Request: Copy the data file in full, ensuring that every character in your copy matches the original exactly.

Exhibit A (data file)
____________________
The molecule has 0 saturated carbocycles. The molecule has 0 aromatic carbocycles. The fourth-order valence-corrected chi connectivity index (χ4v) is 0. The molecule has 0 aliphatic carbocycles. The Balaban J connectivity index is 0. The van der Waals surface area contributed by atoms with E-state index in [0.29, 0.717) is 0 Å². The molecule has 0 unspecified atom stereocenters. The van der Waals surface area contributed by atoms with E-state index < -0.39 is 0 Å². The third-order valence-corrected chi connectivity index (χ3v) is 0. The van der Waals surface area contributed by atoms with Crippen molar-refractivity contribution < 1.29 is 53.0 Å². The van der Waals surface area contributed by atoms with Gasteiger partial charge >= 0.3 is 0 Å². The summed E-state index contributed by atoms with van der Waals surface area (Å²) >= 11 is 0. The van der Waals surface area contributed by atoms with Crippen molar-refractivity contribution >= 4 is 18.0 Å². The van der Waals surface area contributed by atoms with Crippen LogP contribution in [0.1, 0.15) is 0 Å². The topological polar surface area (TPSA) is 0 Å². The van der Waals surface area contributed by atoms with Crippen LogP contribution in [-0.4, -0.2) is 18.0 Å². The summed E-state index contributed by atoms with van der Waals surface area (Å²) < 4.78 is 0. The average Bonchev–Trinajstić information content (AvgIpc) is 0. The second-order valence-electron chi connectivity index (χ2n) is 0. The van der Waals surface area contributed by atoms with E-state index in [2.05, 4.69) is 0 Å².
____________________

The molecule has 0 saturated carbocycles. The molecule has 0 aromatic carbocycles. The fourth-order valence-corrected chi connectivity index (χ4v) is 0. The molecule has 0 aliphatic carbocycles. The Balaban J connectivity index is 0. The van der Waals surface area contributed by atoms with E-state index in [0.29, 0.717) is 0 Å². The molecule has 0 unspecified atom stereocenters. The van der Waals surface area contributed by atoms with E-state index < -0.39 is 0 Å². The third-order valence-corrected chi connectivity index (χ3v) is 0. The van der Waals surface area contributed by atoms with Crippen molar-refractivity contribution < 1.29 is 53.0 Å². The van der Waals surface area contributed by atoms with Gasteiger partial charge >= 0.3 is 0 Å². The summed E-state index contributed by atoms with van der Waals surface area (Å²) >= 11 is 0. The van der Waals surface area contributed by atoms with Crippen molar-refractivity contribution >= 4 is 18.0 Å². The van der Waals surface area contributed by atoms with Crippen LogP contribution in [0.1, 0.15) is 0 Å². The topological polar surface area (TPSA) is 0 Å². The van der Waals surface area contributed by atoms with Crippen LogP contribution in [-0.4, -0.2) is 18.0 Å². The summed E-state index contributed by atoms with van der Waals surface area (Å²) < 4.78 is 0. The average Bonchev–Trinajstić information content (AvgIpc) is 0. The second-order valence-electron chi connectivity index (χ2n) is 0. The van der Waals surface area contributed by atoms with E-state index in [2.05, 4.69) is 0 Å².